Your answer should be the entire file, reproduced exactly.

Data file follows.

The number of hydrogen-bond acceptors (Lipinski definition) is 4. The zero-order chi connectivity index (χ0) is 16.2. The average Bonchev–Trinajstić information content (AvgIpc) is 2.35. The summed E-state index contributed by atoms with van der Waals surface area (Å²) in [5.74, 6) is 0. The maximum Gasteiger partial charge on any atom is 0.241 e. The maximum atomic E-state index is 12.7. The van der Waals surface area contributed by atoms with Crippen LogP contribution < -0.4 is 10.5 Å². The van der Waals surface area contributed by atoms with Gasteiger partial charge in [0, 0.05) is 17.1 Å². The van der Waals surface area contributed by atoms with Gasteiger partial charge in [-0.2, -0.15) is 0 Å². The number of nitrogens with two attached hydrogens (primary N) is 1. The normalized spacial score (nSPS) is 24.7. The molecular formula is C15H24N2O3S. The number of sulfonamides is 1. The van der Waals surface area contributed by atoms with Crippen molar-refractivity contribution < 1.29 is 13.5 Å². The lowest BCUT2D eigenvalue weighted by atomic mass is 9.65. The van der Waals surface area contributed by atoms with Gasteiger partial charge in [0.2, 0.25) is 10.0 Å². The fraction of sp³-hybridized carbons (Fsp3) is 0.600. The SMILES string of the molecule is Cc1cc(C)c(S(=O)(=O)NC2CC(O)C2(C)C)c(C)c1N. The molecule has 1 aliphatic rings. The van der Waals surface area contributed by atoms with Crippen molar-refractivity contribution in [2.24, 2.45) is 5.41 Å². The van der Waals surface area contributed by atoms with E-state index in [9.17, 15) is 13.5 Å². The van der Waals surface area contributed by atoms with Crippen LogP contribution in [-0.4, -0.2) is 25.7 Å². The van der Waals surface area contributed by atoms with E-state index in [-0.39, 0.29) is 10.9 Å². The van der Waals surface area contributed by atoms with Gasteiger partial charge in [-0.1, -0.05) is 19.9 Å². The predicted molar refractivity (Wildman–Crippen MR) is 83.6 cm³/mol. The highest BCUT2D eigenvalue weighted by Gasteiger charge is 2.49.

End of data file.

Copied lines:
The number of hydrogen-bond acceptors (Lipinski definition) is 4. The zero-order chi connectivity index (χ0) is 16.2. The average Bonchev–Trinajstić information content (AvgIpc) is 2.35. The summed E-state index contributed by atoms with van der Waals surface area (Å²) in [5.74, 6) is 0. The maximum Gasteiger partial charge on any atom is 0.241 e. The maximum atomic E-state index is 12.7. The van der Waals surface area contributed by atoms with Crippen LogP contribution < -0.4 is 10.5 Å². The van der Waals surface area contributed by atoms with Gasteiger partial charge in [0, 0.05) is 17.1 Å². The van der Waals surface area contributed by atoms with Gasteiger partial charge in [-0.2, -0.15) is 0 Å². The number of nitrogens with two attached hydrogens (primary N) is 1. The normalized spacial score (nSPS) is 24.7. The molecular formula is C15H24N2O3S. The number of sulfonamides is 1. The van der Waals surface area contributed by atoms with Crippen molar-refractivity contribution < 1.29 is 13.5 Å². The lowest BCUT2D eigenvalue weighted by atomic mass is 9.65. The van der Waals surface area contributed by atoms with Gasteiger partial charge in [0.2, 0.25) is 10.0 Å². The fraction of sp³-hybridized carbons (Fsp3) is 0.600. The SMILES string of the molecule is Cc1cc(C)c(S(=O)(=O)NC2CC(O)C2(C)C)c(C)c1N. The molecule has 1 aliphatic rings. The van der Waals surface area contributed by atoms with Crippen molar-refractivity contribution in [2.24, 2.45) is 5.41 Å². The van der Waals surface area contributed by atoms with E-state index in [9.17, 15) is 13.5 Å². The van der Waals surface area contributed by atoms with Crippen LogP contribution in [-0.4, -0.2) is 25.7 Å². The van der Waals surface area contributed by atoms with E-state index in [-0.39, 0.29) is 10.9 Å². The van der Waals surface area contributed by atoms with Gasteiger partial charge in [-0.1, -0.05) is 19.9 Å². The predicted molar refractivity (Wildman–Crippen MR) is 83.6 cm³/mol. The highest BCUT2D eigenvalue weighted by Gasteiger charge is 2.49.